NGOs irate over gov’t ‘hijack’

By: Sean Teehan

Members of Cambodia’s civil society are rebuking their representation at the ASEAN Civil Society Conference/ASEAN Peoples’ Forum last week, alleging the Kingdom’s civil society representatives were disproportionately government-aligned.

A statement released by six high-ranking NGO officials says that a national voting process, which elected SILAKA executive director Thida Khus to represent Cambodian civil society at a meeting held during the four-day summit in Kuala Lumpur, was ignored by the government. Instead, Doung Viroth, director of the Council of Ministers’ Department of Civil Society, NGO and Human Rights was sent.

“We regret that the Cambodian government continues to embarrass Cambodia in front of our regional friends,” the statement says.

But Council of Ministers spokesman Phay Siphan yesterday said that Cambodia’s government is under no obligation to please NGOs, and wanted to send someone they believe represents the interests of the Cambodian people.

Some members of civil society organisations directly contradict the government’s policy viewpoints, Siphan said. For example, Kem Sokha was the founding leader of the Cambodian Center for Human Rights, and is now a leader for the opposition party.

“We were looking for a moderate NGO [representative] that serves the interest of the people,” Siphan said. “Civil society, not opposition.”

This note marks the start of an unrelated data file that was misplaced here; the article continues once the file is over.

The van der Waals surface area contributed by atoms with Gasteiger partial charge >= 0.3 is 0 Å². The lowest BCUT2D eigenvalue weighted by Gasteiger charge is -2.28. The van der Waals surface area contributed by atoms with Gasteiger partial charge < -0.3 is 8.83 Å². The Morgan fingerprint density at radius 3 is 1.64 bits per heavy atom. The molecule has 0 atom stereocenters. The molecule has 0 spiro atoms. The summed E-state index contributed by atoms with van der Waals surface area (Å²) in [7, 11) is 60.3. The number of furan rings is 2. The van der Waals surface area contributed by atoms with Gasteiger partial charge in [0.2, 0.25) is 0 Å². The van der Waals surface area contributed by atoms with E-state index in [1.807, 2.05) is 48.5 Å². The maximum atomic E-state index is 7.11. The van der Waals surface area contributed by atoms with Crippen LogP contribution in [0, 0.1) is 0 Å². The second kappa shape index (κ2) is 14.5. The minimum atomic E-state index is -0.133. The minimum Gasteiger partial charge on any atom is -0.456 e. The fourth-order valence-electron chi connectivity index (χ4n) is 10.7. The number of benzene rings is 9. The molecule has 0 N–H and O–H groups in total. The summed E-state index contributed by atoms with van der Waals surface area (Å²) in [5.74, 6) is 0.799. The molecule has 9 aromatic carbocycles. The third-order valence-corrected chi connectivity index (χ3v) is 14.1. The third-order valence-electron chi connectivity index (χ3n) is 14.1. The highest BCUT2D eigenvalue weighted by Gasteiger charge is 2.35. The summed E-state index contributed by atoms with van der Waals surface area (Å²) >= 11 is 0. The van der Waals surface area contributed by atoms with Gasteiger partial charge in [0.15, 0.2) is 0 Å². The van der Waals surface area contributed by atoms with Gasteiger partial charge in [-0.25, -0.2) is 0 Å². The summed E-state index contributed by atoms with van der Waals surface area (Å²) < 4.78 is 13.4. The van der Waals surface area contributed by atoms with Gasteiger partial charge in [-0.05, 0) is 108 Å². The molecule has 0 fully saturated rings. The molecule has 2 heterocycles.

However, in protest of the Cambodian and Singaporean governments’ choices for civil society interface participants, Thailand’s NGOs withdrew from the meeting, according to a statement on the forum’s website.

Workshops at the summit focused on the economic integration of the ASEAN region’s 10 countries, said Community Legal Education Center labour department head Moeun Tola.

Little discussion was had about potential educational and resource disadvantages Cambodia and other less-developed ASEAN countries may face with the enactment of the planned free-flow of labour and goods in the region, Tola said yesterday.

“[Few mentioned] whether Cambodia has the educational system [that] would allow Cambodians to compete with people from other [ASEAN] countries,” he said. “It was a hijack from the government.”

Suon Bunsak, chief secretariat of Cambodian Human Rights Action Committee agreed with Tola, saying that government officials in Cambodia sent NGO representatives who are obliged to toe the government’s line.

It seems inevitable that businesses from richer countries will benefit to the detriment of Cambodians, he said.

“The Cambodian government appointed civil society representation that has a strong obligation to [speak for] their interests,” Bunsak said. “The NGOs cannot really raise the issues.”

SOURCE: THE PHNOM PENH POST